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Senate in no rush on crime bill

I don’t want to get my hopes up that the crime bill will be amended in favour of the pardon program’s current criteria but at least the Tory controlled senate is showing some retraint when it comes to passing the legislation. I don’t think the Conservatives had much choice in the matter. After trying to submit amendments that were rejected it would be provide anyone with a charter challenge strong evidence that the government had not thought the bill through thoroughly enough. Of course I am just speculating. Who really knows what the government is thinking on this one? It’s anyone’s guess.

For a more detailed read on the subject click the following link to the CBC website.

http://www.cbc.ca/news/canada/montreal/story/2011/12/07/pol-crime-senate.html

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anonymous / December 8, 2011

Hi Michael,

I’m not holding out much hope for amendments or delays either. If anything, the article and comments by the Tory Senate Leader reflects just how perverted the concept of ‘rush’ has become under the Harper Government.

In other words, not jamming through a 200+ page omnibus crime bill in less than 2 weeks is now seen as “no rush at all” — as if passing this by March or April is now “leisurely” — when in reality (at least the kind that I prefer to live in), passing a bill like this in anything less than a full calendar year is reckless and reprehensible.

You know, the more I think of what’s going on here, the more I keep coming back to an irksome central notion: if they weren’t called “pardons” in the first place, would this even be an issue for Canadians? I honestly have a hard time believing that it would. It’s the word ‘pardon’ that is screwing everything up! People don’t know what it means. It’s not actually a pardon at all. There’s nothing about forgiveness in getting a pardon — you only get one if you’ve completed your sentence 100%. It’s not as if a sentence is commuted or you get a ‘get out of jail free’ card like you do in the US.

Do you know what I mean?

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Michael Ashby / December 12, 2011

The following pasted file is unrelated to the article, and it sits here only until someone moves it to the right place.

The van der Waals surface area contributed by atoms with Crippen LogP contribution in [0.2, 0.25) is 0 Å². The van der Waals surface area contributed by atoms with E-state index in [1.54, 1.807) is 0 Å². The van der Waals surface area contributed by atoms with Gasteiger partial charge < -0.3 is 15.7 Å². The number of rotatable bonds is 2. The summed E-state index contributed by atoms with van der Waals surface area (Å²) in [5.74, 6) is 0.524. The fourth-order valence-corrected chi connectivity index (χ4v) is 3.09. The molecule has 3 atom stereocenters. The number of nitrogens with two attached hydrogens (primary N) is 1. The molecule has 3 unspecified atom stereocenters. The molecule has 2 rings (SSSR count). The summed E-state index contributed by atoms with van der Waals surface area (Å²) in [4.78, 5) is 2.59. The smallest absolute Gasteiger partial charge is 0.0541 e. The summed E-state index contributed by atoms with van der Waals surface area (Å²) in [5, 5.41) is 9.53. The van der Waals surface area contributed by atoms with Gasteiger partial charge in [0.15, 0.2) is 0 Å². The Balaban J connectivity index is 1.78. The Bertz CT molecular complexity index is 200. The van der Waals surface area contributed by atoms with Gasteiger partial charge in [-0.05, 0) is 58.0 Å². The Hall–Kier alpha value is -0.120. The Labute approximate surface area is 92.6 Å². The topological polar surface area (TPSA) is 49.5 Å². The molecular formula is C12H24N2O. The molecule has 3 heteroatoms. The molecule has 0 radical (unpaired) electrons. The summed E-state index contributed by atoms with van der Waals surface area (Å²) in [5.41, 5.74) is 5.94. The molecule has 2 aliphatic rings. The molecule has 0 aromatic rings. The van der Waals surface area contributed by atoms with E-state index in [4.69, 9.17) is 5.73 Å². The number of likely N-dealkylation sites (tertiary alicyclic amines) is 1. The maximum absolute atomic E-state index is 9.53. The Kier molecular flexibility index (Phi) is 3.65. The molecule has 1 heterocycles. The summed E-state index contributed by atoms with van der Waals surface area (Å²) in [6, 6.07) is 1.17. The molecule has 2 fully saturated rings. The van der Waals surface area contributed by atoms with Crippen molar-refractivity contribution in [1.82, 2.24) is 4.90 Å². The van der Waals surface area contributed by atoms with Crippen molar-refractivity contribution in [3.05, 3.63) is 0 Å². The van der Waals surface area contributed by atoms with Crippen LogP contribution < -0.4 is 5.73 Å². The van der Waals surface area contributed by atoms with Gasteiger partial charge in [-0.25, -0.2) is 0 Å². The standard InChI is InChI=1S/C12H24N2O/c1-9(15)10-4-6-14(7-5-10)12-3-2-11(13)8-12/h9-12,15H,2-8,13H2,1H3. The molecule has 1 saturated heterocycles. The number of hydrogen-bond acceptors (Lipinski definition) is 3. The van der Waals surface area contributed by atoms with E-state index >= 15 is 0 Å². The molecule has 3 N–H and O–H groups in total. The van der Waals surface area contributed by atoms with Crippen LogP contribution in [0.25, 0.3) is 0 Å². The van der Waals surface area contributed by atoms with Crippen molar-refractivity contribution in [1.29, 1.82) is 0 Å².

Hi Anon,

I know exactly what you mean. It is one of the reasons I support the measure to change the terminology to record suspension. We could even go as far as to call it an “employment restriction removal” since in my opinion a pardon is really just about getting a job and has nothing at all to do with forgiveness. You might be interested to know however that in French the correct term is “demande de réhabilitation”. However, the public is largely unaware of the term and prefers to use demande de pardon.

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Susan / December 19, 2011

In response to sending a letter to the Senate thru one of the on-line websites you promoted, I have received a letter from Art Eggleton that states ‘My Liberal colleagues and I will be voting against Bill C-10 when it is brought before the Senate.’

While I’m not getting my hopes up that this means the Bill will be stopped, should this promote a little glimmer of hope that it may be amended?

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Michael Ashby / December 19, 2011

Hi Susan,

There are two ways to look at the fate of this bill. One is that the Conservatives have a majority and therefore it will pass. The other is that there is an enormous amount of pressure to stop this bill, with even some Conservatives thinking it is poorly thought out, so it might just fail or at least get amended. So to answer your question, yes, there is a faint glimmer of hope. But in all honestly I think it will likely pass with a very small number of amendments included. We can only hope.

Happy holidays to you.
Michael

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Louis / February 11, 2012

Stumbled on your blog post through Digg. You know I will be signing up to your feed.

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